Review: The Kate Bush Songbook – The Empire, Belfast
Kate Bush first burst onto the music scene in 1978, 40 years ago with the amazing “Wuthering Heights” and that dancing, and became the first female artist to achieve a number 1 with a self-penned song. No mean feat for a shy 19-year-old. Over the years she has consistently released imaginative and inventive albums, full of experimental songs and now pop classics. Sadly, Ms Bush is reluctant to tour, having shunned the limelight for a quiet family life, she last took to the stage in 2014 for a sell-out run. Her material has often been covered by artists such as Placebo, Maxwell, and sampled by Utah Saints. To hear it played live is a rarity, so when The Kate Bush Songbook performed by Cloudbusting rolled into town I just had to go along. The Empire is buzzing by the time we get settled, and by the time Cloudbusting (or rather, two fifths of them) take to the stage, the crowd is excited and welcome them with high energy cheering.
Starting off the set with “Moving” the album opener from Kate Bush’s first release The Kick Inside is apt, with a large screen in the background showing visuals of Lindsay Kemp, who taught her dance and movement. The two fifths of Cloudbusting on this tour are Mandy Jackson and Michael Mayall, two musicians whose love for Kate Bush is sincere, whole hearted and evident in their approach to her songs. Performing “The Man with The Child in His Eyes” it’s clear the Mandy has the same vocal range as Bush and captures every nuance of her voice, but it is from a sincere need to do it justice than impersonate. They are dedicated fans, and this shows with their choice of songs for the set as they play “Disbelieving Angel”, an unreleased Kate Bush early demo, followed up by “Kashka from Baghdad” from 1978’s Lionheart album.
The big draw to this show was to see Del Palmer, Kate Bush’s long-time bassist, engineer, and former love play with the group, and when he is welcomed onstage the crowd goes wild. Palmer was engineer on many of Kates albums including Hounds of Love, The Red Shoes and Aerial. He played bass on many more so if he is endorsing Cloudbusting then it is as good as Bush giving the stamp of approval herself. His bass sound is low and soft and inimitable on ‘All the Love’ with its bass outro. The set is instantly elevated by having him play and it is a Kate Bush super fans dream with versions of “Night of the Swallow” from the 1982 album The Dreaming followed by “L’amour Looks Something Like You” and “Houdini”.
The set is peppered by anecdotes from Del Palmer who speaks about Kate Bush’s recording sessions and her creative process, including how she fell in love with the Fairlight and used it to make various sounds throughout her albums. There is something amazing about hearing these stories from someone who was so closely involved with the artist, and it lends a warmth and intimacy to what could have been just another tribute act show. “Hounds of Love” gets the crowd involved with everyone joining in in the chorus and throughout the song, if only there was room to dance people would be up and moving. Things are slowed down with the beautiful “And Dream of Sheep” and on this Mayall’s piano playing is beautiful and evocative before things take a different turn with the menacing “Under Ice”. Jacksons vocals are perfect on this song as she recreates every subtlety and shade of Bush’s vocals.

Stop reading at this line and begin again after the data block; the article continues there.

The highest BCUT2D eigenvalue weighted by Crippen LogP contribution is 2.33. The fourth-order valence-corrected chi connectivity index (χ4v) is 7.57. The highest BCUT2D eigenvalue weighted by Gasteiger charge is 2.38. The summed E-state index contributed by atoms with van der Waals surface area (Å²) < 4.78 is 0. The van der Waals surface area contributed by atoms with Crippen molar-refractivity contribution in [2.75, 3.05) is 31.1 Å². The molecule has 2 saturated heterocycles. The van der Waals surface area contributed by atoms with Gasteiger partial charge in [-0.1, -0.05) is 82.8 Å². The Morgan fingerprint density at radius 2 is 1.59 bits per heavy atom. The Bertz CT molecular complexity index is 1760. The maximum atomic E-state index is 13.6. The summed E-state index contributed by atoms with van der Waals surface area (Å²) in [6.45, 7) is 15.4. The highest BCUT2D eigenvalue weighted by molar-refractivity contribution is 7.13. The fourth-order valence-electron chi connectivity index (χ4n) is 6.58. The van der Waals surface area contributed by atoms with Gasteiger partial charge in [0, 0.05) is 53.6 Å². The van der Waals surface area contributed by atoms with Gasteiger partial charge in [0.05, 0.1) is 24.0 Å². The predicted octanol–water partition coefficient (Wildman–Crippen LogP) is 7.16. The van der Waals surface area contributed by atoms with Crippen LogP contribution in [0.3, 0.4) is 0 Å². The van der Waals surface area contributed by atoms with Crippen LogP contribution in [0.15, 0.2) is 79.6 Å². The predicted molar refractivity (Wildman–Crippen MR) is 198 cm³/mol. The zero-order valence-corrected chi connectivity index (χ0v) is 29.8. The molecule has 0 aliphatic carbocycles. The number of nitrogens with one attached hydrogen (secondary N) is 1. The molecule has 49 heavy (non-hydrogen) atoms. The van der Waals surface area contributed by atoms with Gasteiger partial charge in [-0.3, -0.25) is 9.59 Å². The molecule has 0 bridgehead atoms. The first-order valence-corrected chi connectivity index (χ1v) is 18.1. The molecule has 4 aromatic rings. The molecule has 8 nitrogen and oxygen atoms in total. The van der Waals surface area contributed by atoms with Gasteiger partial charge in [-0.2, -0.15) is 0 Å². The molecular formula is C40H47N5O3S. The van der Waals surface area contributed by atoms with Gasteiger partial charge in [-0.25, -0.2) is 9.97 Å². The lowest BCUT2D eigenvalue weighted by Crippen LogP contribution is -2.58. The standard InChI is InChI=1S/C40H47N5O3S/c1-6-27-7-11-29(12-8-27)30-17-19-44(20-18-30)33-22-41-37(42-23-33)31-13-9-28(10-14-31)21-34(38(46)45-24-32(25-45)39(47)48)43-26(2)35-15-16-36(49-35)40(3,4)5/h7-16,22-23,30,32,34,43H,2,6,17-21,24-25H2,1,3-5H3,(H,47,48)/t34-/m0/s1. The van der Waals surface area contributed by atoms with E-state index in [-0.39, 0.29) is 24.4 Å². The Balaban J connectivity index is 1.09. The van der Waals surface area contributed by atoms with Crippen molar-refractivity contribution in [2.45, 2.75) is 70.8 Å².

Shortly after, Palmers bass set up is plagued by technical difficulties and he loses all sound, but Jackson and Mayall cope well with this by playing “Symphony in Blue” to distract us while the problems are rectified. Once sorted things are back on track with “Mother Stands for Comfort” and “The Sensual World” creating sonic swirls and swells all around us. The only thing that is lacking from the set is a drummer, as Kate writes amazingly for drums and it would take the show to the next level.
Throughout the show Mandy Jackson has an endearing rapport with the crowd and speaks earnestly of her love for Ms Bush, and she is overwhelmed by the audience reaction to her role in the Kate Bush Songbook, as well as with sharing a stage with Del Palmer. The most touching moment of the night comes after “A Coral Room” Bush’s touching tribute to her mother, when Jackson becomes tearful and Palmer moves to comfort her, offering a gentle reassuring hug and hand of solidarity on her shoulder. The emotion of the song and the moment brings me to tears.
“Babooshka” brings a change of pace and welcome relief after the previous intensity. Jackson jokes about the legion of fans Bush gained after the video for this track and the bikini costume she wore. Palmers 5 string bass playing on this song is what really makes it, low, rumbling and understated. “Wuthering Heights” is an understated affair and sounds beautiful stripped back in this setting. The show ends on “Cloudbusting” and we are encouraged to join in, and gladly take the chance to do so. Palmer ends the show telling us that he never wanted to play with a tribute act but that Jackson and Mayall are more than simply that. I tend to agree. They are sincere musicians with a genuine love for Kate Bush, who have lovingly developed a show as fans. This gives people a chance to experience the genius of her work in a live setting with other fans, and that is something to be proud of.